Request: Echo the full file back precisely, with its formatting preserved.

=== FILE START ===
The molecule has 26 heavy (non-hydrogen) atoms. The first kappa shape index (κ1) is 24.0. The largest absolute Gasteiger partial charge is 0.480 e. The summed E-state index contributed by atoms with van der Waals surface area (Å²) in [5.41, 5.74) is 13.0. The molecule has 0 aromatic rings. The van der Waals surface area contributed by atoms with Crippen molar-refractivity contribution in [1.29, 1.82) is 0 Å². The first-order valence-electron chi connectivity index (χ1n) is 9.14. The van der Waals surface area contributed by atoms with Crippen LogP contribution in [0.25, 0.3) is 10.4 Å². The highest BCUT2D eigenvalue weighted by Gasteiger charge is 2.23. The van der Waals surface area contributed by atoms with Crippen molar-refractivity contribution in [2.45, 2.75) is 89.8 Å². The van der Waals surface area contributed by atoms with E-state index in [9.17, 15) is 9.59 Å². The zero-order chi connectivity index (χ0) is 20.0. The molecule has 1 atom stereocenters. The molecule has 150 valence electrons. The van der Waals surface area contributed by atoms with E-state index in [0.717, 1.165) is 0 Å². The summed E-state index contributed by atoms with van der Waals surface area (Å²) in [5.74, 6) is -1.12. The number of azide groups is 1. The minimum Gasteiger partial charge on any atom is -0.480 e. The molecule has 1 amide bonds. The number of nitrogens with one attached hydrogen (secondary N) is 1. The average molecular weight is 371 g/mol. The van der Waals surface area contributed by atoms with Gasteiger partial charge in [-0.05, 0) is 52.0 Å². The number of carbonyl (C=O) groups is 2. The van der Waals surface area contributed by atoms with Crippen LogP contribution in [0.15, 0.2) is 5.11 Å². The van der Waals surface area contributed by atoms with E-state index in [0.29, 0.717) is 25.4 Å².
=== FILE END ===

The molecule has 26 heavy (non-hydrogen) atoms. The first kappa shape index (κ1) is 24.0. The largest absolute Gasteiger partial charge is 0.480 e. The summed E-state index contributed by atoms with van der Waals surface area (Å²) in [5.41, 5.74) is 13.0. The molecule has 0 aromatic rings. The van der Waals surface area contributed by atoms with Crippen molar-refractivity contribution in [1.29, 1.82) is 0 Å². The first-order valence-electron chi connectivity index (χ1n) is 9.14. The van der Waals surface area contributed by atoms with Crippen LogP contribution in [0.25, 0.3) is 10.4 Å². The highest BCUT2D eigenvalue weighted by Gasteiger charge is 2.23. The van der Waals surface area contributed by atoms with Crippen molar-refractivity contribution in [2.45, 2.75) is 89.8 Å². The van der Waals surface area contributed by atoms with E-state index in [9.17, 15) is 9.59 Å². The zero-order chi connectivity index (χ0) is 20.0. The molecule has 1 atom stereocenters. The molecule has 150 valence electrons. The van der Waals surface area contributed by atoms with E-state index in [0.717, 1.165) is 0 Å². The summed E-state index contributed by atoms with van der Waals surface area (Å²) in [5.74, 6) is -1.12. The number of azide groups is 1. The minimum Gasteiger partial charge on any atom is -0.480 e. The molecule has 1 amide bonds. The number of nitrogens with one attached hydrogen (secondary N) is 1. The average molecular weight is 371 g/mol. The van der Waals surface area contributed by atoms with Gasteiger partial charge in [-0.05, 0) is 52.0 Å². The number of carbonyl (C=O) groups is 2. The van der Waals surface area contributed by atoms with Crippen LogP contribution in [0.15, 0.2) is 5.11 Å². The van der Waals surface area contributed by atoms with E-state index in [0.29, 0.717) is 25.4 Å².